The rand under pressure The rand had a very poor quarter, declining from R13.74 to R14.14 against the dollar, a decline of roughly 3%, and faring similarly against the other currencies. At it worst the rand hit R15.4 to the dollar but late in the quarter the currency did stage a welcome recovery. However, sentiment remains very fragile and further falls cannot be discounted. Fortunately, the rand did not suffer the losses experienced in the Turkish lira or the Argentine peso. Commodity prices remain largely flat to down except for oil Precious metals had a largely flat quarter with only rhodium having a strong advance of about 14% over the quarter. Since June 2016 rhodium has risen from 650 $/oz to 2589 $/oz, an advance of 300%. However, for the local producers the basket price has risen significantly as a result of the higher rhodium price and currency weakness. The platinum sector should produce significantly better results in the second half of the year. Base metals have on average declined over 2018 in US dollars and no major advance in US dollar base metal prices can be expected until China resumes its historically high spending on infrastructure. Against the trend of precious and base metals the oil price continues to strengthen, helped by the recent re-introduction of sanctions against Iran. As the world supply/demand balance is currently tight, further rises towards $100/bbl cannot be discounted. The key risk to the SA economy is rising inflation The key risk to the South African economy is a currency induced increase in the inflation rate requiring a tightening in monetary policy. The latest inflation numbers to August have yet to reflect the impact of the weaker currency and the rising fuel price, and at 4.9% remains well within the inflation targeting threshold of 6%. However, the trend is now up and higher numbers must be expected in the months ahead. If the inflation number settles above 6% the Reserve Bank may be forced to raise rates. Given the fragility of the economy this would be most unwelcome and it remains uncertain how the consumer would respond.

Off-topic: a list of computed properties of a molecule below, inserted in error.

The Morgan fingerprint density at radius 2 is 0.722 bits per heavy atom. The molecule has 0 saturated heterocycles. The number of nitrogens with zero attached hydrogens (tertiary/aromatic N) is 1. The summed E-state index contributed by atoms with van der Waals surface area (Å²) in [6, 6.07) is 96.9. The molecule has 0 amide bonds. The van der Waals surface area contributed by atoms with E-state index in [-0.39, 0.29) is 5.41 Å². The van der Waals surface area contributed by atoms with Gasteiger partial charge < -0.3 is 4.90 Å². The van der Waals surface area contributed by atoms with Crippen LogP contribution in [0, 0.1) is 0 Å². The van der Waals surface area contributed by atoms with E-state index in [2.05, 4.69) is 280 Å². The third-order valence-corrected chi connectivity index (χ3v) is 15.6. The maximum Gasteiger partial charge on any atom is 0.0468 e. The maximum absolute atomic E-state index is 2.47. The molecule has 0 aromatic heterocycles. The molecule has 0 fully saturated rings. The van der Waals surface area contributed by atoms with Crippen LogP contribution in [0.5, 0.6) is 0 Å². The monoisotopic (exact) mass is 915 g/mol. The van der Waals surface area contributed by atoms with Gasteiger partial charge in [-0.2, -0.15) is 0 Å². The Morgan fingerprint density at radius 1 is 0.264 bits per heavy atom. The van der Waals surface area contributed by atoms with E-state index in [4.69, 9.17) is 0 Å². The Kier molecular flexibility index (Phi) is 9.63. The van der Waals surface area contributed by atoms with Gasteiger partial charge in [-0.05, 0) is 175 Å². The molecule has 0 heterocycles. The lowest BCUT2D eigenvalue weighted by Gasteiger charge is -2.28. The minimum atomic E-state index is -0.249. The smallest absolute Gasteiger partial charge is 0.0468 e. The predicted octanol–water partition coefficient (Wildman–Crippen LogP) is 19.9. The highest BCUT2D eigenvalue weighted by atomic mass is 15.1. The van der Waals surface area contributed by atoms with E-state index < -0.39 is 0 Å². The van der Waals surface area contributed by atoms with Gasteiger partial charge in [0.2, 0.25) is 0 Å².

Portfolio Positioning Equities The fund remains underweight equities. Domestically focussed equities continued to underperform in the month of September on the back of negative sentiment toward emerging markets, as well as a slew of disappointing earnings updates which fell well short of market expectations. The repositioning of the portfolio earlier in the year away from expensively priced domestically focussed companies into attractively priced rand hedge counters continued to benefit the fund. Notably, two of the biggest companies listed on the JSE, MTN and Aspen, suffered significant share price declines over the quarter of 18.8% and 34.4% respectively. Truffle has not held positions in either of these stocks. Over the month, the fund increased exposure to Anglo American, Sasol, African Rainbow Minerals and The Foschini Group. These increases were funded by sales in Growthpoint, British American Tobacco, Redefine Properties and Nedbank Group.
Fixed income The fund remains short duration and has no exposure to fixed rate long duration bonds. We remain focussed on the shorter end of the yield curve through floating rate notes where we continue to earn a significant premium to the longer end of the curve without the same duration risk. Inflation risks both domestically and globally are building with risks to the upside especially if the oil price remains at current levels. The strong US dollar and reduced global risk appetite and mounting local fiscal slippage concerns suggest risk to local yields are to the upside.
Foreign assets We have remained defensively positioned with higher than normal cash holdings. We are underweight global equity largely on the back-valuation concerns. Headwinds of tighter US monetary policy and an escalating trade war could see risk aversion increase in the months ahead. We expect increased volatility to provide us with better entry points into global equities in the months ahead.
Contributors and detractors Top contributors for the month included Hulamin, Mitsubishi Corporation, Old Mutual, Anglo American and Investec Australia Property. Detractors included Sappi, Sasol, Naspers and Growthpoint.
The fund is a multi-managed portfolio with cautious risk qualities and will have a duel objective to provide a capital protection target over a rolling one year period and generate income over the medium term at low levels of volatility.